Personalised cancer treatments get a boost in Qatar

A pilot program launched in Doha, Qatar could bring hope to those relying on the development of personalised treatments for children suffering with a range of cancers.

The program, developed by a multidisciplinary team at Sidra Medicine, will build a bio-repository of patient samples, matched to clinical data, to facilitate the development of optimised, even individualised, treatment options. 

Dr. Wouter Hendrickx Principal Investigator of the pilot added, “Personalized medicine is transitioning away from a ‘one size fits all’ treatment approach towards a more advanced and detailed version, to better manage patients’ health. This not only helps manage the disease but also offers the best outcomes. The development of the biorepository pilot is a true showcase of how our research, pathology, patient care services have collaborated to offer the possibility for each paediatric cancer patient to have their malignancy investigated in the most advanced way available.”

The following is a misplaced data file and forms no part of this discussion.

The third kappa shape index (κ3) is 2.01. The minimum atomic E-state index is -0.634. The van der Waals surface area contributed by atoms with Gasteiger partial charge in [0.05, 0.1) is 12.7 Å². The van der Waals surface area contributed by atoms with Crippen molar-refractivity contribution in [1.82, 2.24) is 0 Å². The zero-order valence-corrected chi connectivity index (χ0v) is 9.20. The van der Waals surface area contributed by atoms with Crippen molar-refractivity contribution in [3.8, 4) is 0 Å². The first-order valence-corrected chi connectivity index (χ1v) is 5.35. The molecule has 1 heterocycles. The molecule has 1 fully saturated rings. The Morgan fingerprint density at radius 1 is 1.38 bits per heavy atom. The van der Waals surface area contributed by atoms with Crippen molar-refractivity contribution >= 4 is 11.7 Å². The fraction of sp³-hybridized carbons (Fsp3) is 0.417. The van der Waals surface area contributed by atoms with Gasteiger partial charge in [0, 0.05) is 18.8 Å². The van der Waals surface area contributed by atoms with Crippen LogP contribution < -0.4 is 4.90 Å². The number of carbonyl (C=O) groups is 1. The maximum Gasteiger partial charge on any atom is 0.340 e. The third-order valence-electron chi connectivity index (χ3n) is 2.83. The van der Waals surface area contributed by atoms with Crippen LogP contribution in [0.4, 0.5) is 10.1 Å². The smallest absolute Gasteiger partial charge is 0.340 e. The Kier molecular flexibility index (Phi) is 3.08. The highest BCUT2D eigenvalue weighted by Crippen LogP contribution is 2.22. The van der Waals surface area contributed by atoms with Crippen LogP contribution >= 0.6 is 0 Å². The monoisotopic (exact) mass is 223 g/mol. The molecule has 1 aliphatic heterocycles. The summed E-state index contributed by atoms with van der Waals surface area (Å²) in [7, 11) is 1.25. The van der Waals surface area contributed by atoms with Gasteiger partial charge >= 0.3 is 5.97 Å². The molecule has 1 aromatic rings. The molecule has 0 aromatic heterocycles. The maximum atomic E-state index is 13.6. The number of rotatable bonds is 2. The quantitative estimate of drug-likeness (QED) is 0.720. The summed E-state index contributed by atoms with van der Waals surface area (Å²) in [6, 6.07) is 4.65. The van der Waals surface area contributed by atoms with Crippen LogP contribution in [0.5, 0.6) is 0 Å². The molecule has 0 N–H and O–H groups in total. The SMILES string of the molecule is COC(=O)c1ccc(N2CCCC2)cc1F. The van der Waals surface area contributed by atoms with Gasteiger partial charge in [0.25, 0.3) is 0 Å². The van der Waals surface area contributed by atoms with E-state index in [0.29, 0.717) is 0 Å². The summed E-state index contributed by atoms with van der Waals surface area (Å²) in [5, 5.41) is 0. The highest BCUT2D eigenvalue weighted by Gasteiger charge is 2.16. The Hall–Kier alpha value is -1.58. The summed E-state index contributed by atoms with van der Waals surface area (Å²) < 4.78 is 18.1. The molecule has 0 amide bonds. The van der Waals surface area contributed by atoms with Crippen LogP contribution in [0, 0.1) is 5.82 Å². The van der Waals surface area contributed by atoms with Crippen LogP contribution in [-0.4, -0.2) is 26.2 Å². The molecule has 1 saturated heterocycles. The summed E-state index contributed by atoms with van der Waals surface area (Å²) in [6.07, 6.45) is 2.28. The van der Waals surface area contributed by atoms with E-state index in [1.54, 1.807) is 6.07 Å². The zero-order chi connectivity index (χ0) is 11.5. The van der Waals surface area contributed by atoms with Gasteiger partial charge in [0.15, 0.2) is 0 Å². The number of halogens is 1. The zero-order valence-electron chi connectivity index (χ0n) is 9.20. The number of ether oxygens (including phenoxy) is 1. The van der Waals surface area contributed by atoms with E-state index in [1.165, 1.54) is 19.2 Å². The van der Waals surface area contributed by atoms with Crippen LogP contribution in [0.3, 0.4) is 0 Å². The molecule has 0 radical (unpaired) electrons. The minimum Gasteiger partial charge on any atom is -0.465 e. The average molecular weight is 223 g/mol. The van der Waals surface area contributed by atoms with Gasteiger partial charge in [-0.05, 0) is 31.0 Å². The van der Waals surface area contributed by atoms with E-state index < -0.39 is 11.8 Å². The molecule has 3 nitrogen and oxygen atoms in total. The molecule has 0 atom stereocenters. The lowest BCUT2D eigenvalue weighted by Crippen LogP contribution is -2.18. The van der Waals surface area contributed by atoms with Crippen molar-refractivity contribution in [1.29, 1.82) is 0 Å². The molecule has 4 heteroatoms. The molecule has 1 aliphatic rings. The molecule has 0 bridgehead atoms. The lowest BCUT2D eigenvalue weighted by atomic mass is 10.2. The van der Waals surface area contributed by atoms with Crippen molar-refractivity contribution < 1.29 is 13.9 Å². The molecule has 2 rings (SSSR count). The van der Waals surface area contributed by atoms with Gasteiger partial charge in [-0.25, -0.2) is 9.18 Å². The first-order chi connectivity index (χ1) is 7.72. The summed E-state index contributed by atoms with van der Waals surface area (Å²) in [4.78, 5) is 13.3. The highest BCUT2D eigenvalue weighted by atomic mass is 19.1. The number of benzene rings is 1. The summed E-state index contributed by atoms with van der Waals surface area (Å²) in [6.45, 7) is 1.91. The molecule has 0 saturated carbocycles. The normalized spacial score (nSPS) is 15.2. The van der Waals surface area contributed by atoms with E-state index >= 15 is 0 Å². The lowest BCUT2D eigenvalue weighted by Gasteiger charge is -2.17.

Cancers develop and progress as a result of essentially random mutations, and all patients have their own individual pattern of mutations, meaning disease can present in a multitude of different ways, often making treatment outcomes difficult to predict. Profiling a patient’s individual genetic makeup, when compared against a repository of others’ data, and when aligned with clinical data, can allow identification of which treatments work best for particular biomarkers. The pilot scheme at Sidra will allow researchers to collect this type of data to develop the capability to make these more effective therapeutic decisions.

Dr. Davide Bedognetti, Director of Sidra Medicine’s Cancer Research Department said: “What we do is to analyse as many parameters as possible to find the important ones that can be used to guide treatment or find novel targets. A systematic collection such as the one implemented in the Biorepository Pilot, represents the first and critical step to allow a comprehensive characterization of the cancer.”

The program should ultimately allow the development of a unique understanding of the molecular basis of many childhood cancers and open the door to more effective treatments.